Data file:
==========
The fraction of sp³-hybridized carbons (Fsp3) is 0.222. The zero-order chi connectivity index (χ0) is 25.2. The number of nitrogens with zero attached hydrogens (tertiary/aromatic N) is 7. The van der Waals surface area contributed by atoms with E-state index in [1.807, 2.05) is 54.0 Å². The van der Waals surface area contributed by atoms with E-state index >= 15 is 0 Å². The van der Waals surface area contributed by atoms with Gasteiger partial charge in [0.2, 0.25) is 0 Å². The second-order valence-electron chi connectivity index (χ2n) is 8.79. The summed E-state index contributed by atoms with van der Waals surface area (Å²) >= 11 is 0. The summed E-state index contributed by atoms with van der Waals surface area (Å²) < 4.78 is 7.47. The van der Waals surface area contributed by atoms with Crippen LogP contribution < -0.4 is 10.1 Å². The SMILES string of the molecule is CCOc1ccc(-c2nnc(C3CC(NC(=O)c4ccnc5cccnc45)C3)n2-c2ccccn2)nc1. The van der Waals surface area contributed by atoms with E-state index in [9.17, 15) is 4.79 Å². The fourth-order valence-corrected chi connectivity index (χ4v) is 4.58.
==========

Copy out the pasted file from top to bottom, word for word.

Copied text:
The fraction of sp³-hybridized carbons (Fsp3) is 0.222. The zero-order chi connectivity index (χ0) is 25.2. The number of nitrogens with zero attached hydrogens (tertiary/aromatic N) is 7. The van der Waals surface area contributed by atoms with E-state index in [1.807, 2.05) is 54.0 Å². The van der Waals surface area contributed by atoms with E-state index >= 15 is 0 Å². The van der Waals surface area contributed by atoms with Gasteiger partial charge in [0.2, 0.25) is 0 Å². The second-order valence-electron chi connectivity index (χ2n) is 8.79. The summed E-state index contributed by atoms with van der Waals surface area (Å²) >= 11 is 0. The summed E-state index contributed by atoms with van der Waals surface area (Å²) < 4.78 is 7.47. The van der Waals surface area contributed by atoms with Crippen LogP contribution < -0.4 is 10.1 Å². The SMILES string of the molecule is CCOc1ccc(-c2nnc(C3CC(NC(=O)c4ccnc5cccnc45)C3)n2-c2ccccn2)nc1. The van der Waals surface area contributed by atoms with E-state index in [9.17, 15) is 4.79 Å². The fourth-order valence-corrected chi connectivity index (χ4v) is 4.58.